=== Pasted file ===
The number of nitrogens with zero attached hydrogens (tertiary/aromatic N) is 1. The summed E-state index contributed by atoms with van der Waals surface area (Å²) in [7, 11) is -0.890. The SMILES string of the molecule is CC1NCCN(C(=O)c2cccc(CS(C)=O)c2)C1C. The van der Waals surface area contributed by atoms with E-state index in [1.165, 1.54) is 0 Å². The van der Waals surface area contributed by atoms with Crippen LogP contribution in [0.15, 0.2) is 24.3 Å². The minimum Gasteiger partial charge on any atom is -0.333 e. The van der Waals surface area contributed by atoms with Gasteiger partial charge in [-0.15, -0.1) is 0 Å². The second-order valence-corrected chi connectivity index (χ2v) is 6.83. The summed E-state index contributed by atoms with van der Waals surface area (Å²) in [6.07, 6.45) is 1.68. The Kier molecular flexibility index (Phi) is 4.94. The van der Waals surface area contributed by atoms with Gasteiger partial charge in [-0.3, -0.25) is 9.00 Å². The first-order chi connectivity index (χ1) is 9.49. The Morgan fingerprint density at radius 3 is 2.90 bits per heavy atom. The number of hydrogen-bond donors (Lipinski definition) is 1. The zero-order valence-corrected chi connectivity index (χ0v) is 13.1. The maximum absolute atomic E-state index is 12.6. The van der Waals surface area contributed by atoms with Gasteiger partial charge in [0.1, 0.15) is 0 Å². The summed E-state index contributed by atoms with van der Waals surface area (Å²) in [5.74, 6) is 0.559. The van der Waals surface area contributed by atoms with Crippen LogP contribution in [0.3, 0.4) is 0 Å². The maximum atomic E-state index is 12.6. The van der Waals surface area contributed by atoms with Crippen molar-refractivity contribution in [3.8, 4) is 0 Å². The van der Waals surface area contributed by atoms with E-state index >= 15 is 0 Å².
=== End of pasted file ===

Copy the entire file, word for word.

The number of nitrogens with zero attached hydrogens (tertiary/aromatic N) is 1. The summed E-state index contributed by atoms with van der Waals surface area (Å²) in [7, 11) is -0.890. The SMILES string of the molecule is CC1NCCN(C(=O)c2cccc(CS(C)=O)c2)C1C. The van der Waals surface area contributed by atoms with E-state index in [1.165, 1.54) is 0 Å². The van der Waals surface area contributed by atoms with Crippen LogP contribution in [0.15, 0.2) is 24.3 Å². The minimum Gasteiger partial charge on any atom is -0.333 e. The van der Waals surface area contributed by atoms with Gasteiger partial charge in [-0.15, -0.1) is 0 Å². The second-order valence-corrected chi connectivity index (χ2v) is 6.83. The summed E-state index contributed by atoms with van der Waals surface area (Å²) in [6.07, 6.45) is 1.68. The Kier molecular flexibility index (Phi) is 4.94. The van der Waals surface area contributed by atoms with Gasteiger partial charge in [-0.3, -0.25) is 9.00 Å². The first-order chi connectivity index (χ1) is 9.49. The Morgan fingerprint density at radius 3 is 2.90 bits per heavy atom. The number of hydrogen-bond donors (Lipinski definition) is 1. The zero-order valence-corrected chi connectivity index (χ0v) is 13.1. The maximum absolute atomic E-state index is 12.6. The van der Waals surface area contributed by atoms with Gasteiger partial charge in [0.1, 0.15) is 0 Å². The summed E-state index contributed by atoms with van der Waals surface area (Å²) in [5.74, 6) is 0.559. The van der Waals surface area contributed by atoms with Crippen LogP contribution in [0.3, 0.4) is 0 Å². The maximum atomic E-state index is 12.6. The van der Waals surface area contributed by atoms with Crippen molar-refractivity contribution in [3.8, 4) is 0 Å². The van der Waals surface area contributed by atoms with E-state index >= 15 is 0 Å².